For the festival of Thanksgiving to-day tho an American institution and a matter of proclamation on the part of the administration, is a thing that goes deeper than its national significance, and finds its firm root, not merely in the affections and the customs of one people, but in that potent imagination everywhere that speaks the aspirations of mankind, and voices in no vague tones the triumph of common humanity. To us individually Thanksgiving signifies a reunion of kinsfolk under the natal roof, at the hearthstone, which is the heartstone, and this reunion is for a joyous discussion of especially good cheer and a gentle rewelding of the old associations of consanguinity, But to us collectively as a people Thanksgiving means more. It stands to-day for what it stood in that almost primeval wilderness when the forlornly brave little band which came over on the Mayflower celebrated their gratitude to Him who had preserved them from the perils of the deep; when they performed the rites of hospitality to the savages whose minds had been inclined toward them in kindness; and when furthermore they gave shape and example to that spirit of co-operation and fraternal love which was destined to ripen in the following century into a republic broad-based on the rights of every man.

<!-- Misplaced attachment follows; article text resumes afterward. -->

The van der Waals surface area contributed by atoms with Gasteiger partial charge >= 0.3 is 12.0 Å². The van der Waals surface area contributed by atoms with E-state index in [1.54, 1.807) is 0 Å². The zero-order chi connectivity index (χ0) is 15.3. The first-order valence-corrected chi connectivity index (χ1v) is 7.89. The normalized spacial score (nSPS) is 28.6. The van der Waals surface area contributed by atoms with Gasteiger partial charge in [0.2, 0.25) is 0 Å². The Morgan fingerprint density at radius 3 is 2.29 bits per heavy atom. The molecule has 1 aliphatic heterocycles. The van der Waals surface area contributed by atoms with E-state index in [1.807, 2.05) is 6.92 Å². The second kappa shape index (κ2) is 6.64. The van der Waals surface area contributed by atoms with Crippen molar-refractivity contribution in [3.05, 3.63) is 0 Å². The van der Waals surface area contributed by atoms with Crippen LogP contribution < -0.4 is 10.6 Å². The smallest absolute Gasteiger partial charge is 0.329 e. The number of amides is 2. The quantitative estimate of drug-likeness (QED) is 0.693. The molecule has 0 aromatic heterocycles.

It should be the aim of Christian people, in all their keeping of the day, whether in the sacred gladness of the home, in public services in church or Sunday-school, or in festivities of whatever kind, to have the true meaning of Christmas remembered, that the influence of the child Jesus may pervade all the thought of the day. So should it be with Thanksgiving day. To leave God out is to make the day an empty name without meaning. Thanksgiving is nothing if not a glad and reverent lifting of the heart to God in honor and praise for His goodness. As an annual festival it is meant to gather into one day the gratitude of a nation for the favors and mercies of a year. This does not imply that we can put all our thanksgiving for a year into one day. We may not be murmurers for three hundred and sixty-four days, and then atone for our ingratitude by praising and blessing God for one whole day. The normal Christian life is one whose thanksgiving fills every day of the year with song and gladness.